The Georgian language belongs to the Kartvelian family. Some of its characteristics are akin to those of Slavic languages such as its system of verbal aspect, but Georgian grammar is remarkably different from Indo-European languages and has many distinct features, such as split ergativity and a polypersonal verb agreement system.
Georgian has its own alphabet. In this article, a transliteration with Latin letters will be used throughout.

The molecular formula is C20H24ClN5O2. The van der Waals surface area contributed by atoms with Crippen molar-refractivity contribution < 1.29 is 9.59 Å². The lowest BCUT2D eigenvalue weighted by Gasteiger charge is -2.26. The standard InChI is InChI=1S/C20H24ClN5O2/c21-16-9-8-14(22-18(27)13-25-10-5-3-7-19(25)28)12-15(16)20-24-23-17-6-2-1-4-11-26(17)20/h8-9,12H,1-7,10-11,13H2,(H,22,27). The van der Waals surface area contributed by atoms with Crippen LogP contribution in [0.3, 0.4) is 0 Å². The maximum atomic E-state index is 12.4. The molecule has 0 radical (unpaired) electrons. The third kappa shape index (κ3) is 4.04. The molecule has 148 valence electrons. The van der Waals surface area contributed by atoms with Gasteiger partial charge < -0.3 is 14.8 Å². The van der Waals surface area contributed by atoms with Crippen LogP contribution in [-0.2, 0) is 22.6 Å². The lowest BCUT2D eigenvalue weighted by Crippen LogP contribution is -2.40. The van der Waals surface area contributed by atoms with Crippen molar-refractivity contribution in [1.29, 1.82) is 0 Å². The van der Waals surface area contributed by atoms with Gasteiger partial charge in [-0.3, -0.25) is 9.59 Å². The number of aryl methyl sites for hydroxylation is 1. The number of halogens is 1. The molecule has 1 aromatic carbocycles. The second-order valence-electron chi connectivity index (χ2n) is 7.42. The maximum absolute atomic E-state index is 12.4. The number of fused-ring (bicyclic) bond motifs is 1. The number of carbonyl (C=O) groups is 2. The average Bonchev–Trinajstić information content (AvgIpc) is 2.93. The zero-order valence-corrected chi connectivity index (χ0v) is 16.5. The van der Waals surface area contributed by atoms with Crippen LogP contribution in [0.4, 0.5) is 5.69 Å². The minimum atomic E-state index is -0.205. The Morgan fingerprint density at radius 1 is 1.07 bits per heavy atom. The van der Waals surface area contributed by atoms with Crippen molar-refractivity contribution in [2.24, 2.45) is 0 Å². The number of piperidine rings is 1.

Other articles related to "georgian grammar, georgian":
... There are three kinds of negation particles in Georgian ar, 'not', ver, 'cannot', and nu, 'do not! ...
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“Hence, a generative grammar must be a system of rules that can iterate to generate an indefinitely large number of structures. This system of rules can be analyzed into the three major components of a generative grammar: the syntactic, phonological, and semantic components.”
—Noam Chomsky (b. 1928)